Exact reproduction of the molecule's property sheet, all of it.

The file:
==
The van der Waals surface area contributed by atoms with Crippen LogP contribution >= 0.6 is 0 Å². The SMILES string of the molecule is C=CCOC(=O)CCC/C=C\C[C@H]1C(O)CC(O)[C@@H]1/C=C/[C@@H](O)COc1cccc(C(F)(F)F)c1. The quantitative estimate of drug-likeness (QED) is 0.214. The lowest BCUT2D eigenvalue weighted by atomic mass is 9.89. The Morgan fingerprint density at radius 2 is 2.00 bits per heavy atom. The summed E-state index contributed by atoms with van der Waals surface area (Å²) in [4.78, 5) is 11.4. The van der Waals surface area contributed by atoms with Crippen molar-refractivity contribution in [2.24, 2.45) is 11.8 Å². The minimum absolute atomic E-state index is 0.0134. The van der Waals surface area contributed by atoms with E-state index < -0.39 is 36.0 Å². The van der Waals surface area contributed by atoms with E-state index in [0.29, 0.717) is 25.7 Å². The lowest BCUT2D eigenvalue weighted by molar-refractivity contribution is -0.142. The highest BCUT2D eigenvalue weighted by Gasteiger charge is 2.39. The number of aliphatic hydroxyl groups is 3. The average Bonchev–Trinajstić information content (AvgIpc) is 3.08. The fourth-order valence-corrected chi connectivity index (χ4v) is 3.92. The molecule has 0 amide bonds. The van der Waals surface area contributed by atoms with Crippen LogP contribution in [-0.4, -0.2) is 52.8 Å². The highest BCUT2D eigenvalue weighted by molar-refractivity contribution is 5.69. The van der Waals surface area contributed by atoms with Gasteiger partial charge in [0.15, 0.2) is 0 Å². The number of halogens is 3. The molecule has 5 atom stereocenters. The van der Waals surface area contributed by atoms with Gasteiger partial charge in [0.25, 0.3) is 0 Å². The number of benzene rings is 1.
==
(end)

The van der Waals surface area contributed by atoms with Crippen LogP contribution >= 0.6 is 0 Å². The SMILES string of the molecule is C=CCOC(=O)CCC/C=C\C[C@H]1C(O)CC(O)[C@@H]1/C=C/[C@@H](O)COc1cccc(C(F)(F)F)c1. The quantitative estimate of drug-likeness (QED) is 0.214. The lowest BCUT2D eigenvalue weighted by atomic mass is 9.89. The Morgan fingerprint density at radius 2 is 2.00 bits per heavy atom. The summed E-state index contributed by atoms with van der Waals surface area (Å²) in [4.78, 5) is 11.4. The van der Waals surface area contributed by atoms with Crippen molar-refractivity contribution in [2.24, 2.45) is 11.8 Å². The minimum absolute atomic E-state index is 0.0134. The van der Waals surface area contributed by atoms with E-state index < -0.39 is 36.0 Å². The van der Waals surface area contributed by atoms with E-state index in [0.29, 0.717) is 25.7 Å². The lowest BCUT2D eigenvalue weighted by molar-refractivity contribution is -0.142. The highest BCUT2D eigenvalue weighted by Gasteiger charge is 2.39. The number of aliphatic hydroxyl groups is 3. The average Bonchev–Trinajstić information content (AvgIpc) is 3.08. The fourth-order valence-corrected chi connectivity index (χ4v) is 3.92. The molecule has 0 amide bonds. The van der Waals surface area contributed by atoms with Crippen LogP contribution in [-0.4, -0.2) is 52.8 Å². The highest BCUT2D eigenvalue weighted by molar-refractivity contribution is 5.69. The van der Waals surface area contributed by atoms with Gasteiger partial charge in [0.15, 0.2) is 0 Å². The number of halogens is 3. The molecule has 5 atom stereocenters. The van der Waals surface area contributed by atoms with Gasteiger partial charge in [0.25, 0.3) is 0 Å². The number of benzene rings is 1.